Here we feature the Glencross Pedigree herd of Mark and Catherine Davies at Glanyfer, Crosswell, Pembrokeshire
Two years after they married, Mark and Catherine Davies were fortunate to begin farming in their own rights. Glanyfer, a 19ha (47 acres) holding at Crosswell, near Eglwyswrw, in the shadow of Pembrokeshire’s Preseli Hills not far from where they were living, came on to the market in 2003. They put in an offer and bought it.
A one-time dairy farm, given the cost of modernising the facilities and going into milk production was financially out of the question, rearing beef cattle and sheep was the only real viable option.
For Mark, deciding on what breed of cattle to keep, however, was easy – Limousins had been part of Mark’s life while growing up farming with his father and uncle, who had founded the family’s Eisteddfa herd back in the early 1990s.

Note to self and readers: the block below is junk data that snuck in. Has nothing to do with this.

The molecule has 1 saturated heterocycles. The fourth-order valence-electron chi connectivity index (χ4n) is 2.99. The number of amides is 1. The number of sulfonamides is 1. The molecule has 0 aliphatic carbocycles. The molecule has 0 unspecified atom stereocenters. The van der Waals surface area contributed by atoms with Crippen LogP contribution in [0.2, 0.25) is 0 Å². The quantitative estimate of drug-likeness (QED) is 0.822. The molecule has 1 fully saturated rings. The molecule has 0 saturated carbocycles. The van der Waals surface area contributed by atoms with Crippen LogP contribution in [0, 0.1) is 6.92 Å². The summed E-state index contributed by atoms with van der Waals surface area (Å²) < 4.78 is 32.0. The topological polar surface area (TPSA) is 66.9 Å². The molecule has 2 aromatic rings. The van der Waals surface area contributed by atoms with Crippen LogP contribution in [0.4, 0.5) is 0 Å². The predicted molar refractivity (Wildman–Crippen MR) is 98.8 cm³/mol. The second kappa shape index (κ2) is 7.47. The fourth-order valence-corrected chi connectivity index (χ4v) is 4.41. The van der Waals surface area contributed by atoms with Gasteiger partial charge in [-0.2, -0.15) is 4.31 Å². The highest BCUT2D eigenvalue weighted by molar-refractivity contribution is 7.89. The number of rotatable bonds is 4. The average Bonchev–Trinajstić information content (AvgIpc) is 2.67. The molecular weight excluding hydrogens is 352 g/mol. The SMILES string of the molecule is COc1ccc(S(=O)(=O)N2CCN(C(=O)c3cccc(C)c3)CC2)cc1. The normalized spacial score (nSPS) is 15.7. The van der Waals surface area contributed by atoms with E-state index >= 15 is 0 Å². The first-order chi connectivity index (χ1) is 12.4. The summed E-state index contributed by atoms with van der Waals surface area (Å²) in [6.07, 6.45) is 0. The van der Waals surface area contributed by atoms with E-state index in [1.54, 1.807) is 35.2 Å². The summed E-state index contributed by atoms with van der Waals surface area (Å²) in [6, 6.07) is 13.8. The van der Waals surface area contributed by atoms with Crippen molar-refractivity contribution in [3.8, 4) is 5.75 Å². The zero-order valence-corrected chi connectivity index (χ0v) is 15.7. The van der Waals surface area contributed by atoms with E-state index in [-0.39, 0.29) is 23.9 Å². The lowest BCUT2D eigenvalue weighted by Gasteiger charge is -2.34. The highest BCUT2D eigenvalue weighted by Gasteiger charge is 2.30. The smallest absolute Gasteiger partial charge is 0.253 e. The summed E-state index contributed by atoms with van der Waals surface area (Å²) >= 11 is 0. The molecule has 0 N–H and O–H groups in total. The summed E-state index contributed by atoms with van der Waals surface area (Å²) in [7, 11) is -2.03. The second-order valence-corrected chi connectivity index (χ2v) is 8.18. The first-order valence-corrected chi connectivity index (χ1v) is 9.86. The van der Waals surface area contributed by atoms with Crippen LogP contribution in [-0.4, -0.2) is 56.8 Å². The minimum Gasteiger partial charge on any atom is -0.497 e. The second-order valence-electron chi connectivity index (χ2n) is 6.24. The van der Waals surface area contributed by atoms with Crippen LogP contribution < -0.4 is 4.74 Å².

“My family had kept pedigree Welsh Blacks which they started crossing to a Charolais bull, but calving difficulties led to the introduction of a Limousin from Yorkshire called Middledale James,” says Mark. He added “Given that background there was no other breed for me when we started farming on our own. To start with we concentrated on rearing commercial cattle, mostly carrying Limousin blood though not registered and selling the calves as stores.”
Buying a further 21ha (54 acres) in 2006 gave Mark and Catherine the scope to widen their farming activities. Three years later the decision was taken to go into the pedigree side of the industry and so the Glencross herd was born. The prefix comes from Catherine’s maiden name and is not a joined up version of Glanyfer and Crosswell as many believe.